International mining protests: ecologists versus workers?

On the morning of July 14, a group of 45 activists invaded Scottish Coal's Mainshill Open Cast Coal Site near Douglas, South Lanarkshire, Scotland, and shut it down for the day. Machines and equipment were occupied and all work at the site was halted completely. This is the first action at Take Back the Land!—a protest camp in the Douglas Valley that activists hope to maintain for the next week. Activists say the British government has approved expansion of the mine without the consent of local communities in South Lanarkshire. (Coal Action Scotland, July 14) UK Coal has meanwhile threatened to close Britain's largest coal mine Daw Mill in Arley, near Coventry, England, jeopardising 800 jobs, if it cannot reach a new agreement with unions on pay and working conditions. (The Independent, March 15; The Guardian, March 14)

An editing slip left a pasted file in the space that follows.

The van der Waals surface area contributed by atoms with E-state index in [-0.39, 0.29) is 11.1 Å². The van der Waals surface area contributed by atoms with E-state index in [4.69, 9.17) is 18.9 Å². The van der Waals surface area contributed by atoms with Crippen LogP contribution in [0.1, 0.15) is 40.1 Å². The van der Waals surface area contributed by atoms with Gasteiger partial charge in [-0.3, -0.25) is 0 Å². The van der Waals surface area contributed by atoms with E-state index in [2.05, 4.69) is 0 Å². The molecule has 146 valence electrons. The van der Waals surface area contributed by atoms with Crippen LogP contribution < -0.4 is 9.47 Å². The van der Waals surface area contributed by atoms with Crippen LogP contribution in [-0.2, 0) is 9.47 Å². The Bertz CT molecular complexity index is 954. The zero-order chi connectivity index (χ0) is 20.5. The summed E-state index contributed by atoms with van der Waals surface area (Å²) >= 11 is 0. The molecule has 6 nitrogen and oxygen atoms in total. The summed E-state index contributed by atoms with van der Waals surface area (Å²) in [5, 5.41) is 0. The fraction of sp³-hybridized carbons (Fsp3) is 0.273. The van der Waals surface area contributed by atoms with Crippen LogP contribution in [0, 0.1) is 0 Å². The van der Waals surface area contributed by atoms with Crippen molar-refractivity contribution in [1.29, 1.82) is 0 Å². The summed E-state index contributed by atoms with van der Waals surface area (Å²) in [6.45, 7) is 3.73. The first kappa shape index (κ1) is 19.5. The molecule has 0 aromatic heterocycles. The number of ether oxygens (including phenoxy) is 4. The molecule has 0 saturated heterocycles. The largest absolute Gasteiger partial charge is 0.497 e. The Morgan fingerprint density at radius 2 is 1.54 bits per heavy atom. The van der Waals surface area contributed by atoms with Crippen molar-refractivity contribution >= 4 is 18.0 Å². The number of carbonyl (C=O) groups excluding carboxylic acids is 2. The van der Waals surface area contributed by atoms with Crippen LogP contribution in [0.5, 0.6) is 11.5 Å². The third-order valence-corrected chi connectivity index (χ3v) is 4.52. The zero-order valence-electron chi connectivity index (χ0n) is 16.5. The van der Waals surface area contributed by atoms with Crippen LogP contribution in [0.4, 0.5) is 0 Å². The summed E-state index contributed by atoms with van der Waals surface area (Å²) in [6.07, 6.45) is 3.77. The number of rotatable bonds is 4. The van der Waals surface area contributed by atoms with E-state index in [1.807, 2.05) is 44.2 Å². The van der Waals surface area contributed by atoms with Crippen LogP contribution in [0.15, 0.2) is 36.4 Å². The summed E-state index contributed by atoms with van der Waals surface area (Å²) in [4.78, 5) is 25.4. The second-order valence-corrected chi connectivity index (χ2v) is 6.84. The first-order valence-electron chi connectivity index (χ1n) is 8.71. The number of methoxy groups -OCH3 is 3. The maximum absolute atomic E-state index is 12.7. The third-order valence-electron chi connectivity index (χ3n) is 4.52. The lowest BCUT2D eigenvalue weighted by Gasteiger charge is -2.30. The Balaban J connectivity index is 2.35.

Some 300 anti-nuclear activists also protested July 14 at Roxby Downs in South Australia against the proposed expansion to BHP Billiton's Olympic Dam uranium, copper and gold mine. Activists likewise planned several days of action at the site, and a second march was dispersed by police two days later. (Radio Australia, July 16; Mi9, July 114)

Days earlier in Spain, some 400 coal miners from Asturias arrived in Madrid following a cross-country march to oppose subsidy cuts to the industry that would throw them out of work. They were joined by thousands more Spaniards in the city's central square, the Puerta del Sol, where police attempts to clear the plaza on July 10 resulted in street battles, with officers firing rubber bullets into the crowd. (Digital Journal, July 11; AFP, July 10; Euronews, July 7)

See our last post on mining struggles, the nuclear threat and the crisis of capitalism.

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